Archaeologists were expecting to find beer or other brewing materials, but they found something more valuable.
It was supposed to be a simple, routine expansion work at Byneset Cemetery, adjacent to the medieval Steine Church in Trondheim, Norway. As in several other European countries, Norwegian law mandates that such works have to be preceded by archaeological studies — and in this case, it paid off in spades.
Archaeologists have discovered a trove of Viking artifacts, including one which is of a foreign origin: they come from Ireland, researchers say. Jo Sindre Pålsson Eidshaug and Øyunn Wathne Sæther, both research assistants at the Norwegian University of Science and Technology’s (NTNU) University Museum, say that what really drew their attention was a small brooch — a Celtic, gold-plated silver fitting from a book.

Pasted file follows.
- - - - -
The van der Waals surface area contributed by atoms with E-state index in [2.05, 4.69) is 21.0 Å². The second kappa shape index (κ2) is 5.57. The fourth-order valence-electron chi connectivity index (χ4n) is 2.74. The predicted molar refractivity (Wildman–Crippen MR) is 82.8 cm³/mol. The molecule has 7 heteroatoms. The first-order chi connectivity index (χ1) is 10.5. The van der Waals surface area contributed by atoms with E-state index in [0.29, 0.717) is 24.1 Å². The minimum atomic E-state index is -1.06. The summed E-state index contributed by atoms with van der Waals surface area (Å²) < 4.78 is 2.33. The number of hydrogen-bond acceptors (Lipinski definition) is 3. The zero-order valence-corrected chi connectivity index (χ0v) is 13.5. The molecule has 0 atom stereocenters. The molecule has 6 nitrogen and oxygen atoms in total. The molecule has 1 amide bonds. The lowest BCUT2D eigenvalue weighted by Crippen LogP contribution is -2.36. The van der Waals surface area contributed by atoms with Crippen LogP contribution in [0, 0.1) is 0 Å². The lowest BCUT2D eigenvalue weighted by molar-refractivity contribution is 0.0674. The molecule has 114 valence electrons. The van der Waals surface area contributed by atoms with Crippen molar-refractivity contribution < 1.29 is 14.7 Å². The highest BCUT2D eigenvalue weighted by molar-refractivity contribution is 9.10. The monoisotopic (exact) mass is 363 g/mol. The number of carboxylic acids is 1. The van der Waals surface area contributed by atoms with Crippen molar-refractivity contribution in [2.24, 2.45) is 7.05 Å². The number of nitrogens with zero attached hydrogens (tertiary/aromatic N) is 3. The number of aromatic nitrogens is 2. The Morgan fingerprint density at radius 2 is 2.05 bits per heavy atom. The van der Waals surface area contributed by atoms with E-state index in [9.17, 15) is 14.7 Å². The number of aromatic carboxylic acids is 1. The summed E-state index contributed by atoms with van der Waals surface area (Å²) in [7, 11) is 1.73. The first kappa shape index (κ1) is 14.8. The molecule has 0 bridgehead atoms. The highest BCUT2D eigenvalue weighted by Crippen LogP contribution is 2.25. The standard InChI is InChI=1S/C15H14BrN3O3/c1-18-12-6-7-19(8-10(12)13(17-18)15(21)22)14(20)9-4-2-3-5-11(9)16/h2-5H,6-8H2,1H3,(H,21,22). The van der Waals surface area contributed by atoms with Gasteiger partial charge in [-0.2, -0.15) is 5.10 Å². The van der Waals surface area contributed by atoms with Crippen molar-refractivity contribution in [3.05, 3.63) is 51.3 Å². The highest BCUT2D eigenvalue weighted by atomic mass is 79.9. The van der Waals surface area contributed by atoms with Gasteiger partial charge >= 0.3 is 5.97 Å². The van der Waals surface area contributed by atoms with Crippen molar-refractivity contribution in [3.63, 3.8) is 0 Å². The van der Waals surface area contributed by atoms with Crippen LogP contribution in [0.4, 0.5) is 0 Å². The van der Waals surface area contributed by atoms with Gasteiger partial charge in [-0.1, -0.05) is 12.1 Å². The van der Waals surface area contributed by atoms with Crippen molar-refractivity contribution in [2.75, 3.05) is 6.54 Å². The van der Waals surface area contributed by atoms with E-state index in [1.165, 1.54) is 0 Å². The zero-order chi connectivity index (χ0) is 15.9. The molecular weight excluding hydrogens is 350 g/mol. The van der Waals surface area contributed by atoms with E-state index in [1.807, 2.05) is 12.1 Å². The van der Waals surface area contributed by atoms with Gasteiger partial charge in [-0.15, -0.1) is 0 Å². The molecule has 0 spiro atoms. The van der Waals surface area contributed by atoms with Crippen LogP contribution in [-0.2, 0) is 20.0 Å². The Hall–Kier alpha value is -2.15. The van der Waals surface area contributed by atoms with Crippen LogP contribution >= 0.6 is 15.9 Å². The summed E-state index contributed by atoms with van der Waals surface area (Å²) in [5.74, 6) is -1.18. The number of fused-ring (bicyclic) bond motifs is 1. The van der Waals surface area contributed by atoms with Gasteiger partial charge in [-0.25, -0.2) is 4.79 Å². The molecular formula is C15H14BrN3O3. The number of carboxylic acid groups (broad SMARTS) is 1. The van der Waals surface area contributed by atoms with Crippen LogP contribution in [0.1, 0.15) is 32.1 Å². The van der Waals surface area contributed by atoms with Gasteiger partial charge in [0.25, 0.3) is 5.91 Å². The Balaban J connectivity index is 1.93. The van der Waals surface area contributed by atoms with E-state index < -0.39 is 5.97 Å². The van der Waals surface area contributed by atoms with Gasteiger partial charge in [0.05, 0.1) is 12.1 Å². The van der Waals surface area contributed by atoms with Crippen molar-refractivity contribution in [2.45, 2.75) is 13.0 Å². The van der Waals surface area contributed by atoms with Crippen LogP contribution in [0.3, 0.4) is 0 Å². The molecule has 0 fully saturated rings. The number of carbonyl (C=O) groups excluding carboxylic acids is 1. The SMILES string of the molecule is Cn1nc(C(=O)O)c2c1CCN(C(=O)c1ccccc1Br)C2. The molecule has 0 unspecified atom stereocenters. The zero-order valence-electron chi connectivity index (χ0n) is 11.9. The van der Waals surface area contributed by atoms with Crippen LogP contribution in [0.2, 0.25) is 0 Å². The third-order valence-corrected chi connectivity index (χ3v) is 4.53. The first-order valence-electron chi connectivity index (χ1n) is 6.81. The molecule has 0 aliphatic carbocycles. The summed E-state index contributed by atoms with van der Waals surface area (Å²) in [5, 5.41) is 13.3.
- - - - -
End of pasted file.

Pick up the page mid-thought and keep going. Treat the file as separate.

“This is a decorative fitting,” Eidshaug said of his discovery. “It almost looks like it’s gilded. It’s a kind of decorative fitting, I would guess.”
It might have been part of a bigger, religious ensemble, or a stand-alone book fitting. Right now, any such claims are little more than speculation. But what’s interesting is how it got there.
It’s no secret that Vikings roamed Europe’s seas, plundered the coast of England for centuries. Crossing over to Ireland, while not easy, was certainly possible for the skilled seamen. But even so, finding Celtic items in Viking sites is not common, with only a few similar sites previously discovered.